5. 5. Generated by Foxit PDF Creator © Foxit Software Concepts in Geriatric Pharmacology- http://www.foxitsoftware.com For evaluation only. 8/12/99 Charles A. Cefalu MD, MS Pharmaceutical Agents That Require Hepatic Metabolism NSAIDs; Aspirin Ca channel blockers Acetaminophen Alpha blockers Erythromycin Statins Ketoconazole Dilantin Tetracyclines Valproic acid Lidocaine Carbamazepine Metoprolol Tricyclic Antidepres SSRIs Neuroleptics Pharmaceutical Agents That Require Hepatic Metabolism Benzodiazepines Cimetidine Ranitidine Famotidine Terfenadine Proton pump inhibitors Schwartz JB. Clinical Pharmacology. In: Hazzard WR et al. Principles of Geriatric Medicine and Gerontology, 4th Ed., 2000, p. 309-319. 5
  6. 6. Generated by Foxit PDF Creator © Foxit Software Concepts in Geriatric Pharmacology- http://www.foxitsoftware.com For evaluation only. 8/12/99 Charles A. Cefalu MD, MS And particular agents of concern in the elderly-highly bound to protein are Phenytoin Carbamazepine Barbiturates Warfarin In the elderly persons malnutrition or hypoproteinemia is associated with increased free fraction of drug and increased toxicity Ref: Physicians Desk Reference, Medical Economics-Thomson Healthcare,55th Edition, 2001, p. 2427. Normal Changes of Aging-Renal Age-related reduction in renal blood flow and creatinine clearance in the face of a normal BUN and serum creatinine: Implications- Adjust dose of renally excreted drugs with age according to the following formula 6
  7. 7. Generated by Foxit PDF Creator © Foxit Software Concepts in Geriatric Pharmacology- http://www.foxitsoftware.com For evaluation only. 8/12/99 Charles A. Cefalu MD, MS Creatinine Clearance Calculation (140-age) x weight (kg) ____________________________ Cr Clearance= serum creatinine x 72 (serum cr adjusted to 1, multiplied x .85 for female) Ref: Ref: Cefalu CA. Clinical Pharmacology. In: Burke MM & Laramie JA. Primary Care of the Older Adult. 2000, p. 92. Pharmaceutical Agents Primarily Eliminated In the Kidneys Requiring Dosage Adjustment Penicillins Procainamide Aminoglycosides Atenolol Fluroquinolones Clofibrate Lithium Ace Inhibitors Digoxin Metformin Fluconazole Bisphosphonates Thiazides Nizatidine Ref: Schwartz JB. Clinical Pharmacology. In: Hazzard WR et al. Principles of Geriatric Medicine and Gerontology, 4th Ed., 2000, p. 309-319. 7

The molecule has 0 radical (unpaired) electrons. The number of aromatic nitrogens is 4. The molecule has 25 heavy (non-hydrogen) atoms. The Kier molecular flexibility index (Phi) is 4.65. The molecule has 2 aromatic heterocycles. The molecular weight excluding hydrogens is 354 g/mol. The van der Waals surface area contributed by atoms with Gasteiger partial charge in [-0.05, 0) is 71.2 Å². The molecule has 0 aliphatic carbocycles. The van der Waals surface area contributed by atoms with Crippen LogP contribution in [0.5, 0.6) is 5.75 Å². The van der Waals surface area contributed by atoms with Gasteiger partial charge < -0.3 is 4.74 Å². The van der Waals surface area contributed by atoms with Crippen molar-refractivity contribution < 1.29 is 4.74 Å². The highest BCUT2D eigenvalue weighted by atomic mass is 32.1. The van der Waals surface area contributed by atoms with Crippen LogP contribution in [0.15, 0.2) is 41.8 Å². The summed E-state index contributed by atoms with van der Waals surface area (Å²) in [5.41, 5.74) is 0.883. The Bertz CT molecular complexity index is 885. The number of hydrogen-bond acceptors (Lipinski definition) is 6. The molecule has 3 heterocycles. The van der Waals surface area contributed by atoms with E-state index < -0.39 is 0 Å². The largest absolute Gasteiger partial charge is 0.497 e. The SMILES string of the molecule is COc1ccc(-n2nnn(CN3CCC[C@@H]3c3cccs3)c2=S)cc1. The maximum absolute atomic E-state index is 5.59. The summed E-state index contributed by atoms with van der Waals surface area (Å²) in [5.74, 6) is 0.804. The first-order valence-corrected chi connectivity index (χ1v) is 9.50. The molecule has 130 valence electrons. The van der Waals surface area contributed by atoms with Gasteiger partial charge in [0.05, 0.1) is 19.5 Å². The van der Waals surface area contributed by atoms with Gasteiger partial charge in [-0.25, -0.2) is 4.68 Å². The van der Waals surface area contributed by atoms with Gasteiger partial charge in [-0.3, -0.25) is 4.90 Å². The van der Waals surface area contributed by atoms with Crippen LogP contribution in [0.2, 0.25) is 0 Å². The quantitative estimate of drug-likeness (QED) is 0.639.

8. 8. Generated by Foxit PDF Creator © Foxit Software Concepts in Geriatric Pharmacology- http://www.foxitsoftware.com For evaluation only. 8/12/99 Charles A. Cefalu MD, MS Renal function is often overlooked when prescribing renally excreted drugs to older long-term care residents and emphasizes the need for consideration of creatinine clearance when prescribing such drugs in this population. Ref: Papaioannou A et al. Assessment of Adherence to renal dosing guidelines in long-term care facilities. J Am Ger Soc. 48(11), Nov. 2000, p. 1470-3. Aminoglycoside Dosing in the Elderly With Impaired Renal Function Once daily dosing of aminoglycosides associated with reduced risk of morbidity (ototoxicity and renal failure) in patients with reduced creatinine clearance (usually below 50 ml/minute). Also alleviates the need for expensive peak and trough testing. Ref: Cefalu CA & Agcaoli D. Preventing antibiotic misuse in older patients. Hospital Medicine, December 1998, p. 39-43. 8